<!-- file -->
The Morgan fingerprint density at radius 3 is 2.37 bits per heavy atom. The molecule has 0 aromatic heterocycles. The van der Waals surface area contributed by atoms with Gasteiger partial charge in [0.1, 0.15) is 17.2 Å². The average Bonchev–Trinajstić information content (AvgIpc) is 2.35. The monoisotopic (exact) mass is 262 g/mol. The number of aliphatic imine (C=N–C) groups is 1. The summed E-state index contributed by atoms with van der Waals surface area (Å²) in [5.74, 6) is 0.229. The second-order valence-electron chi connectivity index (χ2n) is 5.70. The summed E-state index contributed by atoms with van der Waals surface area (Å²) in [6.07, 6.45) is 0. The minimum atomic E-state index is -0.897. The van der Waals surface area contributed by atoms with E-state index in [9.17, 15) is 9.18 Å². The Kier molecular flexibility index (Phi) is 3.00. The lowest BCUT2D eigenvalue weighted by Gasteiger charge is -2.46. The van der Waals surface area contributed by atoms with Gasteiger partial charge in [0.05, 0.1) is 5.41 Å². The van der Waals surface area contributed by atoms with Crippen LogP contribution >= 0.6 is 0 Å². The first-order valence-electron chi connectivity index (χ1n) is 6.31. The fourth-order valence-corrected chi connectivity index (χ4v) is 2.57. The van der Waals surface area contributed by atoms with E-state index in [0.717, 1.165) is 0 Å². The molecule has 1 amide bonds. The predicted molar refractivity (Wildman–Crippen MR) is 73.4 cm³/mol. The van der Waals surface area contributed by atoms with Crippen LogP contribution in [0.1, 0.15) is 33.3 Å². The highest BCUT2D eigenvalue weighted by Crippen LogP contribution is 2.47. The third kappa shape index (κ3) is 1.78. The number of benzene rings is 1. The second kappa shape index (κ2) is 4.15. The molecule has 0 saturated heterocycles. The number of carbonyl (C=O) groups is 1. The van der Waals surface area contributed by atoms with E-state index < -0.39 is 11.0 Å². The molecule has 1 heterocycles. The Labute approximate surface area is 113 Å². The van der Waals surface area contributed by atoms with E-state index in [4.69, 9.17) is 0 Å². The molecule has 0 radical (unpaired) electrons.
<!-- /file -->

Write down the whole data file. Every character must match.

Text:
The Morgan fingerprint density at radius 3 is 2.37 bits per heavy atom. The molecule has 0 aromatic heterocycles. The van der Waals surface area contributed by atoms with Gasteiger partial charge in [0.1, 0.15) is 17.2 Å². The average Bonchev–Trinajstić information content (AvgIpc) is 2.35. The monoisotopic (exact) mass is 262 g/mol. The number of aliphatic imine (C=N–C) groups is 1. The summed E-state index contributed by atoms with van der Waals surface area (Å²) in [5.74, 6) is 0.229. The second-order valence-electron chi connectivity index (χ2n) is 5.70. The summed E-state index contributed by atoms with van der Waals surface area (Å²) in [6.07, 6.45) is 0. The minimum atomic E-state index is -0.897. The van der Waals surface area contributed by atoms with E-state index in [9.17, 15) is 9.18 Å². The Kier molecular flexibility index (Phi) is 3.00. The lowest BCUT2D eigenvalue weighted by Gasteiger charge is -2.46. The van der Waals surface area contributed by atoms with Gasteiger partial charge in [0.05, 0.1) is 5.41 Å². The van der Waals surface area contributed by atoms with Crippen LogP contribution >= 0.6 is 0 Å². The first-order valence-electron chi connectivity index (χ1n) is 6.31. The fourth-order valence-corrected chi connectivity index (χ4v) is 2.57. The van der Waals surface area contributed by atoms with E-state index in [0.717, 1.165) is 0 Å². The molecule has 1 amide bonds. The predicted molar refractivity (Wildman–Crippen MR) is 73.4 cm³/mol. The van der Waals surface area contributed by atoms with Crippen LogP contribution in [0.1, 0.15) is 33.3 Å². The highest BCUT2D eigenvalue weighted by Crippen LogP contribution is 2.47. The third kappa shape index (κ3) is 1.78. The number of benzene rings is 1. The second kappa shape index (κ2) is 4.15. The molecule has 0 saturated heterocycles. The number of carbonyl (C=O) groups is 1. The van der Waals surface area contributed by atoms with E-state index < -0.39 is 11.0 Å². The molecule has 1 heterocycles. The Labute approximate surface area is 113 Å². The van der Waals surface area contributed by atoms with E-state index in [4.69, 9.17) is 0 Å². The molecule has 0 radical (unpaired) electrons.